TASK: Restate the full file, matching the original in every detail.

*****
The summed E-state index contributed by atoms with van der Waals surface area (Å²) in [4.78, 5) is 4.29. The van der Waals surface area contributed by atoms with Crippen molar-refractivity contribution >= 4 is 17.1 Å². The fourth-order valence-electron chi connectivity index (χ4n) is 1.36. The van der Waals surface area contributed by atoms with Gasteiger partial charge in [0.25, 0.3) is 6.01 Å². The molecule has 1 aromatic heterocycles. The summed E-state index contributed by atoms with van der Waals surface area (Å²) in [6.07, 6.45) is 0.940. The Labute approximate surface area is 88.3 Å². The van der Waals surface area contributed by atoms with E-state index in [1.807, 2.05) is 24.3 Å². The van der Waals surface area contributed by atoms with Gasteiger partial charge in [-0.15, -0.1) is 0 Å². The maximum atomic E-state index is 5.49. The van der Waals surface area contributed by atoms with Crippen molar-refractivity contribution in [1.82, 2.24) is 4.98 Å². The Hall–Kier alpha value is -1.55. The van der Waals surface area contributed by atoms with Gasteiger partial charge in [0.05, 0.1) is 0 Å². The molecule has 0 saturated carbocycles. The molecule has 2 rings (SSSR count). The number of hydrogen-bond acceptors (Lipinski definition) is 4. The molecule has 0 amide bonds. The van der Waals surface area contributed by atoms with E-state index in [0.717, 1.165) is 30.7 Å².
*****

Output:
The summed E-state index contributed by atoms with van der Waals surface area (Å²) in [4.78, 5) is 4.29. The van der Waals surface area contributed by atoms with Crippen molar-refractivity contribution >= 4 is 17.1 Å². The fourth-order valence-electron chi connectivity index (χ4n) is 1.36. The van der Waals surface area contributed by atoms with Gasteiger partial charge in [0.25, 0.3) is 6.01 Å². The molecule has 1 aromatic heterocycles. The summed E-state index contributed by atoms with van der Waals surface area (Å²) in [6.07, 6.45) is 0.940. The Labute approximate surface area is 88.3 Å². The van der Waals surface area contributed by atoms with E-state index in [1.807, 2.05) is 24.3 Å². The van der Waals surface area contributed by atoms with Gasteiger partial charge in [-0.15, -0.1) is 0 Å². The maximum atomic E-state index is 5.49. The van der Waals surface area contributed by atoms with Crippen molar-refractivity contribution in [1.82, 2.24) is 4.98 Å². The Hall–Kier alpha value is -1.55. The van der Waals surface area contributed by atoms with Gasteiger partial charge in [0.05, 0.1) is 0 Å². The molecule has 0 saturated carbocycles. The molecule has 2 rings (SSSR count). The number of hydrogen-bond acceptors (Lipinski definition) is 4. The molecule has 0 amide bonds. The van der Waals surface area contributed by atoms with E-state index in [0.717, 1.165) is 30.7 Å².